“How could I be upset over something I never had?” she asks, wiping some tears away. “It’s negative?” Phoebe replies “No, it’s positive.” “Are you sure?” “Yes, I lied before. Now you know how you really feel about it.”

And if you weren’t crying at that (I was, you won’t be surprised to know) then there’s a dedication at the end of the episode that might get you. This was the first episode broadcast after September 11th. I remember there were discussions about how the show would have to edit locations shots which featured the Twin Towers.

The next episode is The One with the Red Sweater and starts the day after. Everyone’s checking out. Monica is unhappy. “I’m no longer a bride. I’ll never be a bride again. Now I’m just someone’s wife.” Chandler tries to cheer her up with the promise of the disposable camera pictures from the tables.

While Chandler’s trying to find where the disposable cameras went to, Monica is finding the big pile of presents in the apartment irresistible.

Rachel is going to tell the father today, but until she does, they have to keep pretending that Phoebe is pregnant. Joey is told this, and asks who the father is. “You don’t know him. It’s not important. He wants nothing to do with me, or the baby.” “Who is this guy, who is he? ‘Cause I will track him down and kick his ass.” “David Lynn.” “DAVID LYNN! DAVID LYNN!” says Joey as he strides off. Which we found very amusing here when watching the episode, as that’s my son’s name. (This screenshot from Netflix)

later, Joey comes back to talk to Phoebe. “I always felt the you and I have a special bond.” And he proposes. So then Monica has to tell Joey that it’s Rachel who’s pregnant.

Joey remembers Rachel meeting someone a month ago, who left a red sweater. Phoebe recognises it and thinks she knows who the father is. She gets Rachel to come to Central Perk, and tells her that she knows who owned the sweater, and he’s in there right now. Rachel enters, only to find Tag, the young man she went out with briefly. And he’s wearing his red sweater under his shirt.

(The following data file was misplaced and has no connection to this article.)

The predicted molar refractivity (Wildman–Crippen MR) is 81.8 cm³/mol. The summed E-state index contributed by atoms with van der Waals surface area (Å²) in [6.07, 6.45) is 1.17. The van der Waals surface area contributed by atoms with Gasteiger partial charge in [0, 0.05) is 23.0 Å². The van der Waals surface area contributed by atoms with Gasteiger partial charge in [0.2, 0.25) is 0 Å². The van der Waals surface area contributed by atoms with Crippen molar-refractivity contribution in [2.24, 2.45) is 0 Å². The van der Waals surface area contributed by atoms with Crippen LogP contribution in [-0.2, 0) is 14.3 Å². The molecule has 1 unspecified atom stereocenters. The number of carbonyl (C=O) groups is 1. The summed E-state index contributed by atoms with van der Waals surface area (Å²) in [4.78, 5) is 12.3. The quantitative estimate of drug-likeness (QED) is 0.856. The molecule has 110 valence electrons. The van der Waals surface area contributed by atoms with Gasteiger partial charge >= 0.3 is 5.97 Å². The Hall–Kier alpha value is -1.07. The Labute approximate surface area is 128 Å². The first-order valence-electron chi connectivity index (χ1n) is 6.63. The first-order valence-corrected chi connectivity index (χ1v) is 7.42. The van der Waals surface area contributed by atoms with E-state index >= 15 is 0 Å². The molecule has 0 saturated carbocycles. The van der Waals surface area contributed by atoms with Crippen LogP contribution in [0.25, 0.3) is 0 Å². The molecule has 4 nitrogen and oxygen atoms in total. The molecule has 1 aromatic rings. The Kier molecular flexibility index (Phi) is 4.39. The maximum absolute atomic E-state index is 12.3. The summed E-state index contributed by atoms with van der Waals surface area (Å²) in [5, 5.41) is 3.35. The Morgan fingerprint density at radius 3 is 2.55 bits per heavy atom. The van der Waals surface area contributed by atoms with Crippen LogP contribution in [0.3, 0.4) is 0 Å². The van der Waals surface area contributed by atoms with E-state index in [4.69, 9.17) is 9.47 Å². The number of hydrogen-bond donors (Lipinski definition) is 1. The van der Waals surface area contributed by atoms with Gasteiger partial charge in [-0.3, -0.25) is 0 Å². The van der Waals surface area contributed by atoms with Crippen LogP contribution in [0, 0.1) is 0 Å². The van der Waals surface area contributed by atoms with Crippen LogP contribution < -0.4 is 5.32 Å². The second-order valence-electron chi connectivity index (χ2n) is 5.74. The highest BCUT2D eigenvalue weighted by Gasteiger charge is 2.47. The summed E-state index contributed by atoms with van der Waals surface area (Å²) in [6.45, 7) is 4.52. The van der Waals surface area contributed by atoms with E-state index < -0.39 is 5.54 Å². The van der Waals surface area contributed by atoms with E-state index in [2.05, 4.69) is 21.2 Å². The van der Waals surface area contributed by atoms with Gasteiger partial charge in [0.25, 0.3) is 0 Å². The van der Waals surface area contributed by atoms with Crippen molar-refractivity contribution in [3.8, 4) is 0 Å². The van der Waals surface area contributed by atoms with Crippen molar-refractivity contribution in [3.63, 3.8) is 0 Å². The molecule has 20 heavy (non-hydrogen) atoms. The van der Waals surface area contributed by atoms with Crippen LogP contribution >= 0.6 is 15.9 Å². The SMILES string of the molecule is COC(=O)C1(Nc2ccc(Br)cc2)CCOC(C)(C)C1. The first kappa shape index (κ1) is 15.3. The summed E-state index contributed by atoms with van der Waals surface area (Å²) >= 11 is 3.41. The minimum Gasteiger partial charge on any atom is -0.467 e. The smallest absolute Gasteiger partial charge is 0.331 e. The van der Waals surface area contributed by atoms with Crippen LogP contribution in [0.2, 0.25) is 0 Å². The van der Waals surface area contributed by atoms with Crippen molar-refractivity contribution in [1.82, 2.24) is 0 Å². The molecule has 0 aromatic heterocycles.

Meanwhile, Ross and Chandler, having failed to find the disposable cameras, are trying to fake some wedding pictures at the hotel where another wedding reception is taking place. Including Chandler kissing the bride.

The end of the episode has Ross find the sweater in Monica’s apartment. “I’ve been looking for that for about a month.”

The next episode is The One Where Rachel Tells…. Monica and Chandler are packing for Honeymoon. “The only thing I couldn’t find was your speedo.” “Err… I don’t have a speedo.” Do Americans really call Speedos ‘a speedo’? This is Lego all over again.

Monica and Chandler have gone away, and Phoebe realises she’s left her guitar in the apartment. Neither she nor Joey have keys, so they call the building superintendant saying they smell gas, so he’ll open the door with his keys. Trouble is, he’s got so many keys, he thinks it would take too long, so the fire brigade is there to knock the door down.

Rachel goes to Ross to tell him, but he thinks she wants to sleep with him again, so we get another of those “I know what you’re going to say but I won’t let you say it, just let me talk a lot and embarrass myself” scenes which I hate. When she does finally tell Ross she’s pregnant, he freezes.

Later, Rachel is having a sonogram which, given that she’s definitely only about a month pregnant, seems extremely early. Then Ross walks in, having processed Rachel’s news. Given he wasn’t expected, I’d be surprised if they’d just let a random man in, but the show doesn’t worry about it.

Here’s the TiVo details for this recording. Friday 18th July 2002.

The final episode on this disc is The One with the Videotape. This is an episode with a truly great punchline. Ross and Rachel get into an argument about who initiated their rendezvous. Rachel says Ross kissed her first, Ross says that Rachel was giving off all sorts of signals. The argument starts getting heated, Rachel asks Ross if he can show her the signals. “I can show you, I have it on videotape.” Which is a bit of a bombshell. Also, Monica and Chandler have a TiVo.

Rachel walks out, and Ross tries to explain, with a flashback to six weeks earlier. Ross is asking for Joey’s advice as he hasn’t had sex for months. Joey tells him he has a story that will guarantee a woman will have sex with him. “Years ago, when I was backpacking across Western Europe…” it starts. I like that Ross is wearing the red sweater from the other episode.

Ross tries it on a date, but it doesn’t go well. “I was in Barcelona.” “I studied for a year in Barcelona.”

Chandler and Monica discover that a nice couple they met on Honeymoon gave them a fake number. Joey suggests they probably gave fake names too. Monica is skeptical. “Maybe people give out fake numbers but they don’t give out fake names.” Joey turns to Phoebe. “Hi, Ken Adams.” She replies “Regina Phalange”